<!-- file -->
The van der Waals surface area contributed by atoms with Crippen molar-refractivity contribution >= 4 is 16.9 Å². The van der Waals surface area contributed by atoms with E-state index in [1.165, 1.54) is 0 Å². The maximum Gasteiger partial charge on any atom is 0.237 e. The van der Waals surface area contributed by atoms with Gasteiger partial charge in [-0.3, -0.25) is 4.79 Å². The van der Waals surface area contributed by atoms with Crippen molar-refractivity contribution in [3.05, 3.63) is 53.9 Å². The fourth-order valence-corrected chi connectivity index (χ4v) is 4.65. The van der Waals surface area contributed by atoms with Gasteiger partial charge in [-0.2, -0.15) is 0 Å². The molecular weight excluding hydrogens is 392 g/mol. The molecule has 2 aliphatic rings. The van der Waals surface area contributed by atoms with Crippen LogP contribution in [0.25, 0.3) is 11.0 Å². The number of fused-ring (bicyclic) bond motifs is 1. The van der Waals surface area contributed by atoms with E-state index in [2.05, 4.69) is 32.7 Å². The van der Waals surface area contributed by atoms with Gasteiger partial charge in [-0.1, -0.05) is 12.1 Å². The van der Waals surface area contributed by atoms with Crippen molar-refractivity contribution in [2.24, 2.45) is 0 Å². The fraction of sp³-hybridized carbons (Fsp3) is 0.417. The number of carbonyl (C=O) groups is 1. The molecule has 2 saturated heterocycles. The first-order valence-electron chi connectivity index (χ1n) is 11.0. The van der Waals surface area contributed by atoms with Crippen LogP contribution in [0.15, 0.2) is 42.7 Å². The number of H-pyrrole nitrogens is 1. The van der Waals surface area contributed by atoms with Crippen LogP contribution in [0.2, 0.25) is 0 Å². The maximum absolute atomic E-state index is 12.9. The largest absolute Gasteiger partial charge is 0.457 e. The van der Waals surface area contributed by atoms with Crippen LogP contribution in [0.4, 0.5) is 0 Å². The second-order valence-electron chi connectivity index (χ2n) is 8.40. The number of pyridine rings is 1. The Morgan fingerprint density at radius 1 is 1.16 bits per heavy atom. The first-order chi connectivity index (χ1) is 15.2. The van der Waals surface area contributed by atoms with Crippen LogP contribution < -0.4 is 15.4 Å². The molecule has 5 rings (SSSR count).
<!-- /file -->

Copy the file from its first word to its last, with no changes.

The van der Waals surface area contributed by atoms with Crippen molar-refractivity contribution >= 4 is 16.9 Å². The van der Waals surface area contributed by atoms with E-state index in [1.165, 1.54) is 0 Å². The maximum Gasteiger partial charge on any atom is 0.237 e. The van der Waals surface area contributed by atoms with Gasteiger partial charge in [-0.3, -0.25) is 4.79 Å². The van der Waals surface area contributed by atoms with Crippen molar-refractivity contribution in [3.05, 3.63) is 53.9 Å². The fourth-order valence-corrected chi connectivity index (χ4v) is 4.65. The van der Waals surface area contributed by atoms with Gasteiger partial charge in [-0.2, -0.15) is 0 Å². The molecular weight excluding hydrogens is 392 g/mol. The molecule has 2 aliphatic rings. The van der Waals surface area contributed by atoms with Crippen LogP contribution in [0.25, 0.3) is 11.0 Å². The number of fused-ring (bicyclic) bond motifs is 1. The van der Waals surface area contributed by atoms with E-state index in [2.05, 4.69) is 32.7 Å². The van der Waals surface area contributed by atoms with Gasteiger partial charge in [-0.1, -0.05) is 12.1 Å². The van der Waals surface area contributed by atoms with Crippen molar-refractivity contribution in [2.24, 2.45) is 0 Å². The fraction of sp³-hybridized carbons (Fsp3) is 0.417. The number of carbonyl (C=O) groups is 1. The molecule has 2 saturated heterocycles. The first-order valence-electron chi connectivity index (χ1n) is 11.0. The van der Waals surface area contributed by atoms with Crippen LogP contribution in [0.15, 0.2) is 42.7 Å². The number of H-pyrrole nitrogens is 1. The van der Waals surface area contributed by atoms with Crippen LogP contribution in [0.2, 0.25) is 0 Å². The maximum absolute atomic E-state index is 12.9. The largest absolute Gasteiger partial charge is 0.457 e. The van der Waals surface area contributed by atoms with Crippen LogP contribution in [0.4, 0.5) is 0 Å². The second-order valence-electron chi connectivity index (χ2n) is 8.40. The number of pyridine rings is 1. The Morgan fingerprint density at radius 1 is 1.16 bits per heavy atom. The first-order chi connectivity index (χ1) is 15.2. The van der Waals surface area contributed by atoms with Crippen LogP contribution < -0.4 is 15.4 Å². The molecule has 5 rings (SSSR count).